Senator Josh Hawley’s call for a national industrial policy highlights just how much President Donald Trump changed the Republican Party. It also highlights the delicate balancing act for Senator Hawley and other Republican presidential hopefuls.
Hawley has proposed legislation, the Make in America to Sell in America Act of 2021, which would “… require multi-national corporations make more critical goods in America by instituting new local content requirements…” To sell critical goods in the U.S., companies would have to produce at least 50 percent of the value of their goods in the country.
Traditionally, Republicans have supported free trade and free competition. They used to label what Hawley proposed as “protectionism” and a danger to our economy. Trump’s populism reoriented the Republican Party, making it possible for Republicans to acknowledge there are also downsides to international trade. In a way, Trump was a transformative president for our country, changing our national conversations around China, trade, and border security, to name just a few.
But Hawley’s call for a national industrial policy also highlights something else about Trump: how little he actually achieved. For all of his talk, Trump didn’t do much to change our government. Frankly, he didn’t even bother trying. While campaigning, he repeatedly promised to implement policies that would cause companies to “start making their products, not in China, but in the U.S.A.” But other than the steel tariffs, he went four years without proposing an industrial policy to support U.S. manufacturing. Even when the pandemic offered an opportunity to re-start domestic surgical mask production, his administration refused to commit to purchasing the U.S.-produced masks.
Even on his signature issue, immigration, Trump accomplished surprisingly little. Illegal immigration is driven by jobs that draw people to our country, laws that give them legal status, and border security that allows them in. Trump the candidate had the answers. Mandate employer use of E-Verify to confirm the citizenship of employees. Clarify refugee laws to limit refugee status to people fleeing wars, not crime or domestic abuse. And ensure that the border is secure.
Trump the president, of course, didn’t do any of these things. He didn’t even really try. His annual budget proposals had a token line about E-Verify, but that was it — no follow-up, no pressure on Congress. He didn’t bother proposing clarifications to the refugee laws. On border security, the president fell far short of what our country needed. He prioritized building a wall along parts of the border that hadn’t seen an illegal crossing in decades. Trump ignored more sophisticated technologies that would have made a difference where people were actually coming over. We needed a nuanced, sophisticated policy that fit the realities of illegal immigration. We got a slogan that fits on a bumper sticker.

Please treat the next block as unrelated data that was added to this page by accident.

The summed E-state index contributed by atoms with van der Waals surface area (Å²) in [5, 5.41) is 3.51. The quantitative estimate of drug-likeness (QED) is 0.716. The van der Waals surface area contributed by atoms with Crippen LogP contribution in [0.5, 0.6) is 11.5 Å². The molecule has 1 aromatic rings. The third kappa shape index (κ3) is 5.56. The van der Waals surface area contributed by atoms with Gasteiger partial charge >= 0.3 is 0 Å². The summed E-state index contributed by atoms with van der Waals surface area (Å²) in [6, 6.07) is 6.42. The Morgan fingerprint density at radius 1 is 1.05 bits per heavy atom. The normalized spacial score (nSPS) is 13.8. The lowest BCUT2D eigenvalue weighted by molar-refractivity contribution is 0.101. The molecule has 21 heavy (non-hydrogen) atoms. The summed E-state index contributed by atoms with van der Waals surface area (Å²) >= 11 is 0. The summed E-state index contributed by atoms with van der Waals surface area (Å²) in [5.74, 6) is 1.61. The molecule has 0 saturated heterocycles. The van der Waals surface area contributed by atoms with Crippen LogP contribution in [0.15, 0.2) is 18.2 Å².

And so the delicate balancing act for Republicans considering running for president. They have to do everything they can to attach themselves to the ideas that got voters excited, to show they can carry on what Trump promised. But they also have to be careful to not infuriate Trump by pointing out his failure to even try to implement most of his campaign promises. Hawley had a very gentle line in a recent editorial in support of his bill.: “But President Biden seems determined to repeat the follies of the past.” That’s not quite pointing out Trump’s failures, but it’s sure not a ringing endorsement of his accomplishments.
Everybody is assuming if Trump runs for president in 2024, Hawley will not. But would an ambitious politician like Hawley really back off? Or will Hawley convince himself that Trump is destined to lose again, that Hawley would be doing the party and country a favor by running? Trump had four years to change our government and he didn’t. “Give me another shot at it” isn’t really a compelling campaign message.
Arguably, a candidate without Trump’s toxic history would have a better chance of winning and actually implementing Trump’s ideas. Who knows if Hawley is ambitious enough to actually challenge Trump for the nomination. But he certainly is putting in place the pieces necessary to claim the president’s mantle, whether Trump wants to give it up or not.
Blake Ashby, an entrepreneur living in Ferguson, writes regularly on race, policy, and society at blakeashby.com.